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[at-l] some quick gear thoughts
- Subject: [at-l] some quick gear thoughts
- From: email@example.com (Kenneth Knight)
- Date: Mon, 4 Jun 2001 20:13:33 -0400
I'm back from my week long trip to Isle Royale National Park. I was there for 7 nights (6 full days
and 2 half days). Several of the days and nights featured a good deal of rain which resulted of
rather muddy trails. I don't have detailed weather information (kinda wish I had one of those little
weather stations.... they look so cute...) and the weather reports from places like Copper Harbor,
MI or Thunder Bay, Onterio, Canada don't really help. They don't een gibe with what I remember of
the days spent at Copper Harbor). But, I think nighttime temps were in the 30s with one day that
almost certainly dropped below freezing (considering it was 35*F or so at about 07:00). Daytime
temps floated in the upper 50s some wet days; upper 60s a couple other days, and I am sure that one
day broke 80 when we were on the ridge but was considerably cooler when we moved down to the shore
of lake Superior where things can really cool off fast.
Ibex Guide Pants. These worked great. Fit well. Moved well. Kept me warm even when it was cold and
wet. I thought they would be too warm for hiking when the temepratures rose psat the 60 degree mark
but while not ideal they were acceptable even to the 60s. Still, there were times I wished I was
wering lighter pants like the RIE Convertibles I had with me. However, I was never so hot that I was
ibex Icefall Jacket. I wore this a few times while hiking over a Paramot Mt. Shirt when the
temperatures were cooler and it was raining pretty hard. I sayed quite warm and the jacket was a
godsend in camp or at a rest stop near the lake. I was very pleased with the jacket.
Moonbow rain chaps. These continue to perform quite well. They kept the pants dry as they were menat
to when it was raining and dry from brush when the rain relented. They are now rather muddy with
Isle Royale mud that the trails had plenty of given all the rain we had.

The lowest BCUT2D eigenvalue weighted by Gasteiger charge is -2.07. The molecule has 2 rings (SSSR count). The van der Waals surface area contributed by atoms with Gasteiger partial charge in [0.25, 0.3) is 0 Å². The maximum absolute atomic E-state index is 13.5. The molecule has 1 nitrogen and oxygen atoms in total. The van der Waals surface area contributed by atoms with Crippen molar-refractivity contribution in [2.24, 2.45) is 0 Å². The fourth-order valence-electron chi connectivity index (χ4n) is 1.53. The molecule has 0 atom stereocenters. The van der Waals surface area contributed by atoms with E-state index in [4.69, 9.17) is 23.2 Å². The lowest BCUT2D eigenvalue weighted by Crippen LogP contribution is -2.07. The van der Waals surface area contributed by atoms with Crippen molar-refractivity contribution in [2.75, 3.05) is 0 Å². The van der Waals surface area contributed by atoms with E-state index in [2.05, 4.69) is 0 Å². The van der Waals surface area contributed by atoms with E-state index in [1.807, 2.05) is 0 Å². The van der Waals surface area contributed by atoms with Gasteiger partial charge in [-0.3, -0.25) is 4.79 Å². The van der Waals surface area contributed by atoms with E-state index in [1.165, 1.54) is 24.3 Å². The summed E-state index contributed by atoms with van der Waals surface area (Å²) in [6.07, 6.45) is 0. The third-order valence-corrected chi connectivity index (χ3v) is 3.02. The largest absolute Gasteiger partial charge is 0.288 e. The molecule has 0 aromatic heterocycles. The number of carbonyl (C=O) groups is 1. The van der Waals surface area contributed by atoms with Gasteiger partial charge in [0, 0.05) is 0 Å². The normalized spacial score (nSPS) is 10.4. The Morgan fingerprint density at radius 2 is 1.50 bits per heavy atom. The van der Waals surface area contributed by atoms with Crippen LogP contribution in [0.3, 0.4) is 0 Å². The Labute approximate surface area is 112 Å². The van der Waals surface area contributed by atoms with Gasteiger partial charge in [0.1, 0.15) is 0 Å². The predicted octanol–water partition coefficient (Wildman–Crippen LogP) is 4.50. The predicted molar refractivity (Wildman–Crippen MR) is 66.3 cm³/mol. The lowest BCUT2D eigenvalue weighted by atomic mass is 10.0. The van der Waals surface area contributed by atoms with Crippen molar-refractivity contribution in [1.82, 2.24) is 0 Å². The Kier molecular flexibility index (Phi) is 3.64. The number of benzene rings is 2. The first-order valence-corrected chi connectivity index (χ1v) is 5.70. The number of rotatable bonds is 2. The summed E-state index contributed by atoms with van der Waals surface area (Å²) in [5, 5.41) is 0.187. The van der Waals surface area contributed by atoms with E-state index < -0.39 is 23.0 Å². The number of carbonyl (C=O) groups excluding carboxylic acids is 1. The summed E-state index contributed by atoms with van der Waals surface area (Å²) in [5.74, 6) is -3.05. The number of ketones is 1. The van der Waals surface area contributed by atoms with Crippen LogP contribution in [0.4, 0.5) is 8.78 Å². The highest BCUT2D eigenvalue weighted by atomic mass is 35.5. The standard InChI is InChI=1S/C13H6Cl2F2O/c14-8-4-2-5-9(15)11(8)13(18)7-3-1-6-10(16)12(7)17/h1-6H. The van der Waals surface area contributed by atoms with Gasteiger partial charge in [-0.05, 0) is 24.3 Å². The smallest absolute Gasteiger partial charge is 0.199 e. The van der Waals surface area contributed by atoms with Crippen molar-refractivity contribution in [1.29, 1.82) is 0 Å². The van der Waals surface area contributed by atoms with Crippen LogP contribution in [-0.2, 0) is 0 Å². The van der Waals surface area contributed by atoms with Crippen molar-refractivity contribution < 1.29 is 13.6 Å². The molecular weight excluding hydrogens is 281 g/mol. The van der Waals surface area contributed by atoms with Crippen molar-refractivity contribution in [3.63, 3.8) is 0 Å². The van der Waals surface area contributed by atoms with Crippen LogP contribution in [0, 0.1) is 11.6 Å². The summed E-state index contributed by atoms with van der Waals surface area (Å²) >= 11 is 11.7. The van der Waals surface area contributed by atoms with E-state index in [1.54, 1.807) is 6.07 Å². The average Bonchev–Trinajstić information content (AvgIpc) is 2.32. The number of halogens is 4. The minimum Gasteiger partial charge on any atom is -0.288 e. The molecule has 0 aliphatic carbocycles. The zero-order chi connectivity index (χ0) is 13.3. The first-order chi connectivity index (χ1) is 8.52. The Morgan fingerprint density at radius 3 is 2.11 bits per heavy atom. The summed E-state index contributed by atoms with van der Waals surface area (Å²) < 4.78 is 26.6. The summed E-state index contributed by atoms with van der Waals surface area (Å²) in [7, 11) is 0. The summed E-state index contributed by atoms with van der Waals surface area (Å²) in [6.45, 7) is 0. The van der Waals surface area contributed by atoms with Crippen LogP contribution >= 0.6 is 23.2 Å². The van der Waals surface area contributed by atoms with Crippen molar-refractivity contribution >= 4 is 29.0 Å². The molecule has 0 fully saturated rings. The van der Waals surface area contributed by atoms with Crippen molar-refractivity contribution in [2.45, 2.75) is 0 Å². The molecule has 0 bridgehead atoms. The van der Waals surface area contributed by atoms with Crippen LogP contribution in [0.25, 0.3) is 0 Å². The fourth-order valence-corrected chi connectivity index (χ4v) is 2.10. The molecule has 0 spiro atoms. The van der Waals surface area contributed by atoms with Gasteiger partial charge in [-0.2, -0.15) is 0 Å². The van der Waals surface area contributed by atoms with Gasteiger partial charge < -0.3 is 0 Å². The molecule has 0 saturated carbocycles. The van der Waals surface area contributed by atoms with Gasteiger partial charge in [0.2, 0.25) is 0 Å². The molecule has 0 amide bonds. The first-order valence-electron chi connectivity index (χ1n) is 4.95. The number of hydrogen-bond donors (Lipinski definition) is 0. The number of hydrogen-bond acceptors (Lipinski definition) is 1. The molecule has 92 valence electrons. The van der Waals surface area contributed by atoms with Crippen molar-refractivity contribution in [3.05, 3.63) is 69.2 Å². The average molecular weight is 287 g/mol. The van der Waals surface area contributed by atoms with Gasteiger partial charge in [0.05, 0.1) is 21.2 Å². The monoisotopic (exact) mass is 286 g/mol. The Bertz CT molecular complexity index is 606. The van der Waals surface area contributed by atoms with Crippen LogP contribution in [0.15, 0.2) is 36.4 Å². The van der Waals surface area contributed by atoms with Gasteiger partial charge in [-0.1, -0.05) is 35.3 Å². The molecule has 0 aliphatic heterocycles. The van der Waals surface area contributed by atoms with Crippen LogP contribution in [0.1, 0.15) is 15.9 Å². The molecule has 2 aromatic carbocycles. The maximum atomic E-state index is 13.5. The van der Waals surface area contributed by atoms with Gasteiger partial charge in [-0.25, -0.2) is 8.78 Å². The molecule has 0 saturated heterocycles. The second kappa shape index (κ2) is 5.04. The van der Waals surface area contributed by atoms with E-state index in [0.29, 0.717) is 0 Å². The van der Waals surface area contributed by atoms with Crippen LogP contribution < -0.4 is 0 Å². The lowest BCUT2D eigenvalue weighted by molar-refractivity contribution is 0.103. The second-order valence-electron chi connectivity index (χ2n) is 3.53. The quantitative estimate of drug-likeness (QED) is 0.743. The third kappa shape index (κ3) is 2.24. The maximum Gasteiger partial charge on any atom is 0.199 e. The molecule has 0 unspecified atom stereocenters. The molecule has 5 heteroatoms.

Stephenson Poncho. Worked great again. There were a couple times I would accidentally put it on
inproperly and had an arm out the bottom instead of the arm hole. I did not always notice right away
and that could have been a Bad Thing since the arm hole was right over my pack where rain could have
fallen in. The poncho seems to have come through its many pulls and snags on the brush on the sides
of the narrow Isle Royale trails.
Paramo Mountain Shirt. WOrked great again. i wore it in camp and when hiking. I wore it both way,
fuzzy side in and out. I wore it to sleep each night and I am not sure it was always necessary but
it felt nice and certainly did help.
Original Bug Shirt. This was worn on the sunny warm days. It wore pretty well though I think maybe I
could have gotten the size smaller. It was a bit loose and long on me. The shirt did a great job
repelling the biting bugs when they were really out one evening (we only had two bad bug days; the
rest were either too cool, windy, or the bug just weren't out yet). This is a keeper.
Nunatak Back Country Blanket. Nice and warm quilt. I do wish I had had another pair of socks to put
on my feet to help keep them a bit warmer. Maybe my down booties would have been good instead, but
I'm not sure I'd want to walk around a snow-less camp with them on although I did see one lady
wearing Sierra Designs down booties doing just that.
Safe Water Anywhere GravityFilter. Maybe I am cursed. The SWA filter just did not want to flow all
that fast. Joe had used a SWA inline a year or so ago and had it clog up really quickly on him. I
don't know. It could be the waters around and in the island. We noticed that his Sweatwater Guardian
was very dirty after even just a couple gallons of filtering. There was certainly a lot of pollen in
the water. Still, I wish it had worked better. The bladder itself though works great. It is a fine
water carrier and holds the water securely. If anyone has suggestions on what might have gone wrong
I'll be interested to hear them. We did prime the filter and get the air out (as much as we could).
Another strike though against the GravityFilter is the push-pull spigot. You can't leave the system
alone to slowly filter away like you can with the more classic SWA inline filter with tubing and
That's it for now....
** Ken **
** Kenneth Knight Web Design, IT Consultant, Software Engineer **
** firstname.lastname@example.org http://www.speakeasy.org/~krk **